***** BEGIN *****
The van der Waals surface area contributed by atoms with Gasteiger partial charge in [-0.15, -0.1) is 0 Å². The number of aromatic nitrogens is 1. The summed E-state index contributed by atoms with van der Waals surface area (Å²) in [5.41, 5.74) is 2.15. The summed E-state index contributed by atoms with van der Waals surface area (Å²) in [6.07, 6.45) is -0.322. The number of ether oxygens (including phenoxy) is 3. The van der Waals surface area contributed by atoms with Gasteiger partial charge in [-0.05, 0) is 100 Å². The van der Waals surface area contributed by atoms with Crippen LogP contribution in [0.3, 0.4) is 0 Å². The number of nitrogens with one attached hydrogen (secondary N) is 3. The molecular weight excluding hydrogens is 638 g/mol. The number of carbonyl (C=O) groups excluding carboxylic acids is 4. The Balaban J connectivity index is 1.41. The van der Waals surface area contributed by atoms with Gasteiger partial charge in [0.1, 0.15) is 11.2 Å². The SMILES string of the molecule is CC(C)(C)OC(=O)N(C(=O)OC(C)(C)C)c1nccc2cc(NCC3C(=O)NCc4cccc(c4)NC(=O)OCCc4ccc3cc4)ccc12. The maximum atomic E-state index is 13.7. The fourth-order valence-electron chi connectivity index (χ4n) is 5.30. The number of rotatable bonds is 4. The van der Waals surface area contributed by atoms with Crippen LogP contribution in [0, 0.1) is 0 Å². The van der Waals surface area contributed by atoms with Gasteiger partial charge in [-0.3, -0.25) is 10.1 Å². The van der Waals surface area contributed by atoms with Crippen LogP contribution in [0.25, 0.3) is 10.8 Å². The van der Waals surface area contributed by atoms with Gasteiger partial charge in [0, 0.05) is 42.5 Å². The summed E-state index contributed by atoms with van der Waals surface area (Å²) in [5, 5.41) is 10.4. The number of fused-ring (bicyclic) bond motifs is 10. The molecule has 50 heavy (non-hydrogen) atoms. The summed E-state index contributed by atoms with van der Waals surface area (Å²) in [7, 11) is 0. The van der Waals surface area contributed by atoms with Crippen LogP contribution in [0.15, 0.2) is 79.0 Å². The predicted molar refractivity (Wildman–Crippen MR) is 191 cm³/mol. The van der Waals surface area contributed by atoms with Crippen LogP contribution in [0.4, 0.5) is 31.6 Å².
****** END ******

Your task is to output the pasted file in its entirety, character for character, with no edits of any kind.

The van der Waals surface area contributed by atoms with Gasteiger partial charge in [-0.15, -0.1) is 0 Å². The number of aromatic nitrogens is 1. The summed E-state index contributed by atoms with van der Waals surface area (Å²) in [5.41, 5.74) is 2.15. The summed E-state index contributed by atoms with van der Waals surface area (Å²) in [6.07, 6.45) is -0.322. The number of ether oxygens (including phenoxy) is 3. The van der Waals surface area contributed by atoms with Gasteiger partial charge in [-0.05, 0) is 100 Å². The van der Waals surface area contributed by atoms with Crippen LogP contribution in [0.3, 0.4) is 0 Å². The number of nitrogens with one attached hydrogen (secondary N) is 3. The molecular weight excluding hydrogens is 638 g/mol. The number of carbonyl (C=O) groups excluding carboxylic acids is 4. The Balaban J connectivity index is 1.41. The van der Waals surface area contributed by atoms with Gasteiger partial charge in [0.1, 0.15) is 11.2 Å². The SMILES string of the molecule is CC(C)(C)OC(=O)N(C(=O)OC(C)(C)C)c1nccc2cc(NCC3C(=O)NCc4cccc(c4)NC(=O)OCCc4ccc3cc4)ccc12. The maximum atomic E-state index is 13.7. The fourth-order valence-electron chi connectivity index (χ4n) is 5.30. The number of rotatable bonds is 4. The van der Waals surface area contributed by atoms with Crippen LogP contribution in [0, 0.1) is 0 Å². The van der Waals surface area contributed by atoms with Gasteiger partial charge in [-0.3, -0.25) is 10.1 Å². The van der Waals surface area contributed by atoms with Crippen LogP contribution in [0.25, 0.3) is 10.8 Å². The van der Waals surface area contributed by atoms with Gasteiger partial charge in [0, 0.05) is 42.5 Å². The summed E-state index contributed by atoms with van der Waals surface area (Å²) in [5, 5.41) is 10.4. The number of fused-ring (bicyclic) bond motifs is 10. The molecule has 50 heavy (non-hydrogen) atoms. The summed E-state index contributed by atoms with van der Waals surface area (Å²) in [7, 11) is 0. The van der Waals surface area contributed by atoms with Crippen LogP contribution in [0.15, 0.2) is 79.0 Å². The predicted molar refractivity (Wildman–Crippen MR) is 191 cm³/mol. The van der Waals surface area contributed by atoms with Crippen LogP contribution in [0.4, 0.5) is 31.6 Å².